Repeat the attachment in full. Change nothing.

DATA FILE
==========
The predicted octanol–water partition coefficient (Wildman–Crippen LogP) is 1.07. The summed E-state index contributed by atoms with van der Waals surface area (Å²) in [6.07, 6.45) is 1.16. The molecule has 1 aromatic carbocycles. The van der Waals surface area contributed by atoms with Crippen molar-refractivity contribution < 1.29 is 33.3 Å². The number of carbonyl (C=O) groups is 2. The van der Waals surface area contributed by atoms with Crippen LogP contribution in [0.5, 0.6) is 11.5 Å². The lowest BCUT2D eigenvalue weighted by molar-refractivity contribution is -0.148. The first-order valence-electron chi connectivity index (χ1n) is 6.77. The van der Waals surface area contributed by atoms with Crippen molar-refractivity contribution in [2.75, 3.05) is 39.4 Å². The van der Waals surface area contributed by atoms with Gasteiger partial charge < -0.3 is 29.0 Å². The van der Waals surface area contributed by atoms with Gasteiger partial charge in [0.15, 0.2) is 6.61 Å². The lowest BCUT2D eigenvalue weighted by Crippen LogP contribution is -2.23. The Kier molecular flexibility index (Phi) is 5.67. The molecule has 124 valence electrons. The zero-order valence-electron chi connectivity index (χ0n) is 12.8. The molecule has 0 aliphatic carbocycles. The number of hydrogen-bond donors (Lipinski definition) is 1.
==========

The predicted octanol–water partition coefficient (Wildman–Crippen LogP) is 1.07. The summed E-state index contributed by atoms with van der Waals surface area (Å²) in [6.07, 6.45) is 1.16. The molecule has 1 aromatic carbocycles. The van der Waals surface area contributed by atoms with Crippen molar-refractivity contribution < 1.29 is 33.3 Å². The number of carbonyl (C=O) groups is 2. The van der Waals surface area contributed by atoms with Crippen LogP contribution in [0.5, 0.6) is 11.5 Å². The lowest BCUT2D eigenvalue weighted by molar-refractivity contribution is -0.148. The first-order valence-electron chi connectivity index (χ1n) is 6.77. The van der Waals surface area contributed by atoms with Crippen molar-refractivity contribution in [2.75, 3.05) is 39.4 Å². The van der Waals surface area contributed by atoms with Gasteiger partial charge < -0.3 is 29.0 Å². The van der Waals surface area contributed by atoms with Gasteiger partial charge in [0.15, 0.2) is 6.61 Å². The lowest BCUT2D eigenvalue weighted by Crippen LogP contribution is -2.23. The Kier molecular flexibility index (Phi) is 5.67. The molecule has 124 valence electrons. The zero-order valence-electron chi connectivity index (χ0n) is 12.8. The molecule has 0 aliphatic carbocycles. The number of hydrogen-bond donors (Lipinski definition) is 1.